A RECENT survey suggested there are approximately 500 bookmakers out there in cyberspace ready to take bets off you.
A RECENT survey suggested there are approximately 500 bookmakers out there in cyberspace ready to take bets off you. A lot of them are legitimate, well-run companies; some are even publicly traded companies on the London Stock Exchange.
But there are also plenty of bookies out there that are not entirely honest and when it comes to paying your winnings, may just disappear. Even worse, as I have found to my cost in the past, they may just carry on trading but refuse to pay out your money anyway. So you know they are still stealing from their customers and making lots of cash rather than having ceased trading because they are bad bookies.
The crucial elements to consider when choosing an Internet bookie are:
1. Are they solvent?
This is difficult to tell at first glance. The first clue is the quality of the site? Does it look like they have spent lots of money on developing the site? Does it work quickly? A decent betting site with servers quick enough to support a decent number of clients costs around US$ 500,000, plus annual upkeep costs of at least $100,000 and often a lot more. A badly designed and maintained site may well reflect the bookmaker's ability to pay. Also, check out some of the betting bulletin boards on the Internet which talk about bookies who have and have not paid. We particularly recommend the boards at Major Wager and The Prescription, although they are biased to the American betting market.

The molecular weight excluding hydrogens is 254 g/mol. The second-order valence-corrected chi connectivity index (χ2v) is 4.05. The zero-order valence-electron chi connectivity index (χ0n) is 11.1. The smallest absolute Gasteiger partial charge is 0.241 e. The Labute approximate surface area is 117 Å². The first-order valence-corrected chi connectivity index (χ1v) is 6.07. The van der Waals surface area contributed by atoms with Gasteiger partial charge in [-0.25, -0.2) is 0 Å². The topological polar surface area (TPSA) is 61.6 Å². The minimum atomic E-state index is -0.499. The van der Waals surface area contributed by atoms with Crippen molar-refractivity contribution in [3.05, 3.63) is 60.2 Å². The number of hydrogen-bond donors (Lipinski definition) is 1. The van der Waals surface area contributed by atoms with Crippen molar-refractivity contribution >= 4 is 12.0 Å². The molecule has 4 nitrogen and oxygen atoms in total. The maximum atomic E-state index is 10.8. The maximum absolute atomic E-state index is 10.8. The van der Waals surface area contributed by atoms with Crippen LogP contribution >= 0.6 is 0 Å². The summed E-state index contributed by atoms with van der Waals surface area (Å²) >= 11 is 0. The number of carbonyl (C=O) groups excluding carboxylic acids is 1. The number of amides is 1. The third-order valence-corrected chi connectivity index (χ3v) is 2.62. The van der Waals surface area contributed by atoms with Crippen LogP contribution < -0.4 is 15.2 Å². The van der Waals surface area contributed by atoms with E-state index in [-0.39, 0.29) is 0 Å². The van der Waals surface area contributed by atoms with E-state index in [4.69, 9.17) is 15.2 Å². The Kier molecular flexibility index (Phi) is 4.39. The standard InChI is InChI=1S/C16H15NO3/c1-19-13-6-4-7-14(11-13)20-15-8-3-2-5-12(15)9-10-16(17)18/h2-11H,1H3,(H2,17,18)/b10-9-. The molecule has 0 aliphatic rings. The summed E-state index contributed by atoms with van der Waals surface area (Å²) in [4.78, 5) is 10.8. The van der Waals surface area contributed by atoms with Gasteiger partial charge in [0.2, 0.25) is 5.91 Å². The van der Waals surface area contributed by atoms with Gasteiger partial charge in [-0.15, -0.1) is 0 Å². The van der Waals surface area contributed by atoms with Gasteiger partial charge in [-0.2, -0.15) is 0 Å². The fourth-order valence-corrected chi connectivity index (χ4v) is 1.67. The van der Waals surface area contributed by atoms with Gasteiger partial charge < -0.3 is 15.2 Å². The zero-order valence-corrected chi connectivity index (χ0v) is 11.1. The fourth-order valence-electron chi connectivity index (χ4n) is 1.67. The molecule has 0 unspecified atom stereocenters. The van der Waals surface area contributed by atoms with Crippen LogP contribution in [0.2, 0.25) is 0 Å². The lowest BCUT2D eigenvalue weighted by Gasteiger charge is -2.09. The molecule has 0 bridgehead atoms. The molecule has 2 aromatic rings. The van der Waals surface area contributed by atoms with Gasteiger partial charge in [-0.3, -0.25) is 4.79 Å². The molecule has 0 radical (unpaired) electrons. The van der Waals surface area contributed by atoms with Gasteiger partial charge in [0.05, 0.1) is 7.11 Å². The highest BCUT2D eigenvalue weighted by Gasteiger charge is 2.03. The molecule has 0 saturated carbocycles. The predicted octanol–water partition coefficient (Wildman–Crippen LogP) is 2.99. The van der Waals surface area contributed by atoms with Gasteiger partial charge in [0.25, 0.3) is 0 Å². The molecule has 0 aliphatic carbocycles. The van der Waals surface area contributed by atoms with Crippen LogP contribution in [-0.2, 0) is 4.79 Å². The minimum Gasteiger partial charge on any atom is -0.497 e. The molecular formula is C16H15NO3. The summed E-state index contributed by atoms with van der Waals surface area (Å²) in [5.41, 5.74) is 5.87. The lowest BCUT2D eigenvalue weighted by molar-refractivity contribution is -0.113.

2. Are they licensed by any government?
The About Us section of the bookmaker's site (sometimes labelled 'company information') should explain where the bookmaker is based and whether they have been issued a licence to trade there. The most stringent checks on businesses are made in the UK, Ireland and Australia. Bookies trading out of Gibraltar and Alderney are also reasonably carefully checked. Those based in the Caribbean and in central America often have official licences which merely reflect that they have paid a fee to the government - very few checks have been made (if any) to see whether they are legitimate operators.
3. Are the betting odds too good to be true?
Legitimate bookmakers tend to offer lines that are close to other legitimate bookmakers. If the odds they are offering you look too good to be true, they probably are. If the handicap line with every other bookmaker is ¼ goal (level, half) and the bookie you have found is offering ½ goal then you should be wary. They may be a completely legitimate operator who you can trust but they may also be an operator who will disappear quickly. If you do bet with this sort of bookmaker be very careful about leaving money in your betting account for more than a few days.
Once you have answered these questions and you are happy your bookmaker is legitimate, we would advise you to gradually get to know them. Deposit a small amount of money, have a bet and if it wins take your money out. Test their systems to make sure they work as you would expect them to do. Does the money come back to you within the timescale they promised on their website? Is the amount they have paid you correct? If so, then you can probably bet a little more with them. If not, then think again and find a new bookie.
Think regularly about the bookies you deal with. Has their behaviour changed at all recently? Do they take longer to pay than they used to? If your answer to these questions are yes then you might want to think about moving bookie. Remember, bookies have losing runs and they often don't have enough money to cover their losses. The team behind Bet Asia has been offered the chance to buy at least 20 bookies' businesses in the past two years - most of them because they have run out of money. Some have paid their clients but some have not. Be careful and this won't happen to you.